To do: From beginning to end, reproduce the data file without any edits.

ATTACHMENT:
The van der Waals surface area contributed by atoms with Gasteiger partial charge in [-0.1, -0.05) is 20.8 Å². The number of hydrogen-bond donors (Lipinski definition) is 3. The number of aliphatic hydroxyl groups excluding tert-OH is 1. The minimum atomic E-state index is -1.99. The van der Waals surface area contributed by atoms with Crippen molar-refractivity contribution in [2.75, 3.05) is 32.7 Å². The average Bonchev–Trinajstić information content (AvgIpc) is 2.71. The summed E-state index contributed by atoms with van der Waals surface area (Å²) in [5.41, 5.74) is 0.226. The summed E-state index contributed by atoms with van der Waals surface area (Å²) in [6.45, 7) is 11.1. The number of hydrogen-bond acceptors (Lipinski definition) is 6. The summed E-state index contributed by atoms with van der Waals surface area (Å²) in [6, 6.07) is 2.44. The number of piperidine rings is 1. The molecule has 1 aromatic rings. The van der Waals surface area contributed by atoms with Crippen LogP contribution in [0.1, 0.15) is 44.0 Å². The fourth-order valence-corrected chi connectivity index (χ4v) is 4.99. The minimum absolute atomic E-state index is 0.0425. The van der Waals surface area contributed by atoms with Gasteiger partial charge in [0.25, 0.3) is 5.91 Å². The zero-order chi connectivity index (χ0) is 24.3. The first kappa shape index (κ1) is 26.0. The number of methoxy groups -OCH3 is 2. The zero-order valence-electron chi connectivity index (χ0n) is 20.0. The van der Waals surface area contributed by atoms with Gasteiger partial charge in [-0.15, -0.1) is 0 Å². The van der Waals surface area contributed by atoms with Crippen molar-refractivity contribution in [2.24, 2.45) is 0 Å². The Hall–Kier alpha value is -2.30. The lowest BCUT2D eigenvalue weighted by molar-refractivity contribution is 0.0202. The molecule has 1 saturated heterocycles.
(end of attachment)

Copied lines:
The van der Waals surface area contributed by atoms with Gasteiger partial charge in [-0.1, -0.05) is 20.8 Å². The number of hydrogen-bond donors (Lipinski definition) is 3. The number of aliphatic hydroxyl groups excluding tert-OH is 1. The minimum atomic E-state index is -1.99. The van der Waals surface area contributed by atoms with Crippen molar-refractivity contribution in [2.75, 3.05) is 32.7 Å². The average Bonchev–Trinajstić information content (AvgIpc) is 2.71. The summed E-state index contributed by atoms with van der Waals surface area (Å²) in [5.41, 5.74) is 0.226. The summed E-state index contributed by atoms with van der Waals surface area (Å²) in [6.45, 7) is 11.1. The number of hydrogen-bond acceptors (Lipinski definition) is 6. The summed E-state index contributed by atoms with van der Waals surface area (Å²) in [6, 6.07) is 2.44. The number of piperidine rings is 1. The molecule has 1 aromatic rings. The van der Waals surface area contributed by atoms with Crippen LogP contribution in [0.1, 0.15) is 44.0 Å². The fourth-order valence-corrected chi connectivity index (χ4v) is 4.99. The minimum absolute atomic E-state index is 0.0425. The van der Waals surface area contributed by atoms with Gasteiger partial charge in [0.25, 0.3) is 5.91 Å². The zero-order chi connectivity index (χ0) is 24.3. The first kappa shape index (κ1) is 26.0. The number of methoxy groups -OCH3 is 2. The zero-order valence-electron chi connectivity index (χ0n) is 20.0. The van der Waals surface area contributed by atoms with Gasteiger partial charge in [-0.15, -0.1) is 0 Å². The van der Waals surface area contributed by atoms with Crippen molar-refractivity contribution in [2.24, 2.45) is 0 Å². The Hall–Kier alpha value is -2.30. The lowest BCUT2D eigenvalue weighted by molar-refractivity contribution is 0.0202. The molecule has 1 saturated heterocycles.